SAN FRANCISCO -- Microsoft Corp. CEO Steve Ballmer on Tuesday touted the company's $7.2 billion acquisition of Nokia Corp.'s wireless device business, saying the deal ensures future access to Windows Phone hardware.
Analysts see the deal as the software giant "doubling down" on its bet on devices, following initial forays into phones and tablets that have yet to meet with success.
The deal would be the company's second-largest acquisition on record following its $8.5 billion buyout of Skype in 2011.
In a conference call Tuesday, Ballmer touted the acquisition of Nokia's device business, which was announced Monday evening. The deal will give Microsoft ownership of its own line of smartphones and other mobile devices. The company hopes that will extend the reach of its core Windows franchise, which still rules desktop computing but has seen limited traction in the mobile market.
It also brings Microsoft more than 30,000 new employees, along with some of Nokia's manufacturing facilities and access to a broad array of patents under a licensing deal. Nokia has been building smartphones for Microsoft's Windows Phone operating system for the past two years -- though Windows Phone still ranks as a distant third to the popular iPhone and Android platforms.
"We think we have made excellent, excellent progress with the partnership, and yet we also know we have a long way go and felt in balance that, together, this is the best approach for both companies' shareholders,"
Ballmer said on the call.
The move comes as Microsoft is undergoing a major re-alignment, both in its top management ranks as well as the organization of the entire company, which has previously been focused on growing its lucrative Windows and Office businesses.
In mid-July, Ballmer announced a wide restructuring of the company, designed to emphasize a unified experience across services and devices. He then surprised investors less than two weeks ago by announcing his own plan to retire from the company within a year -- once a replacement is found.
Some analysts noted that the Nokia deal essentially locks Microsoft into pursuing the device strategy -- even if the new CEO would prefer another approach. The company also just reached an agreement with ValueAct Capital, an activist fund, last week. Microsoft said Tuesday that ValueAct was not informed of the talks with Nokia.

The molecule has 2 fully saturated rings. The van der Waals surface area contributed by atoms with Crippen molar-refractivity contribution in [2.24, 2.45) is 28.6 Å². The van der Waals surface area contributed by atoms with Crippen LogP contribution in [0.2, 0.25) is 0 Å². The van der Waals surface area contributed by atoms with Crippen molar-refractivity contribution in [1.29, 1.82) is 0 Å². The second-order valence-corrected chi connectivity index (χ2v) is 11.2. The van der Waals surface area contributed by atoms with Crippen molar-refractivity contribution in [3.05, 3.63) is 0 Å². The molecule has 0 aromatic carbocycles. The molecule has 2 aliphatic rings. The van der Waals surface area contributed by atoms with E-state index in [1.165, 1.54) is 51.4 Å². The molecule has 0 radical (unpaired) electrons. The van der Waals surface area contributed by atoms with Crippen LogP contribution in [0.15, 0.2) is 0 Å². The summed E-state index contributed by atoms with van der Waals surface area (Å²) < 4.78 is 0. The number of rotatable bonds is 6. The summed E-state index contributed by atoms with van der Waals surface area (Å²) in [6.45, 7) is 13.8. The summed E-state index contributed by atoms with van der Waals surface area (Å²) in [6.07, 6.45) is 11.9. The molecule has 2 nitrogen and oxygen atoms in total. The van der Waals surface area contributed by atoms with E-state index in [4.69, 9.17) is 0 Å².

"Increasing the cost structure and commitment to a strategic direction in devices that new management may not wish to pursue creates lots of issues," Rick Sherlund of Nomura wrote in a report to clients on Tuesday morning, adding that the "decision to push forward with the Nokia acquisition despite the search for a new CEO is likely a source of frustration to many shareholders and to ValueAct."
Ballmer noted that the two companies were facing a "recommitment date" next year to re-evaluate their deal. Since Nokia accounts for more than 80 percent of the Windows Phone devices sold, Ballmer said he felt the need to ensure access to devices made for the operating system, as opposed to simply making its apps available on the other platforms.
"We are not holding back services from other phone vendors' platforms in any way. On the other hand, we cannot do a full and first class experience on those platforms," Ballmer said, adding that "we run the risk that Google or Apple will foreclose our ability to integrate, to do distribution or to impose on their economic turf."
Analysts took a mixed view on the deal, with many noting Microsoft's big challenges in driving growth of its platforms over mobile devices.
"We believe shares ofMicrosoft are driven by the growth prospects of itsWindows franchise and its ability to stay relevant inthe post-PC era," Yun Kimof Janney Capital wrotein an early note to clients, adding that "we do not believe the planned acquisition of Nokia's mobile business changes its strategic positioning in the smartphone market."
Walter Pritchard of Citigroup said the deal should kill off previous speculation that Microsoft may split its consumer and enterprise businesses.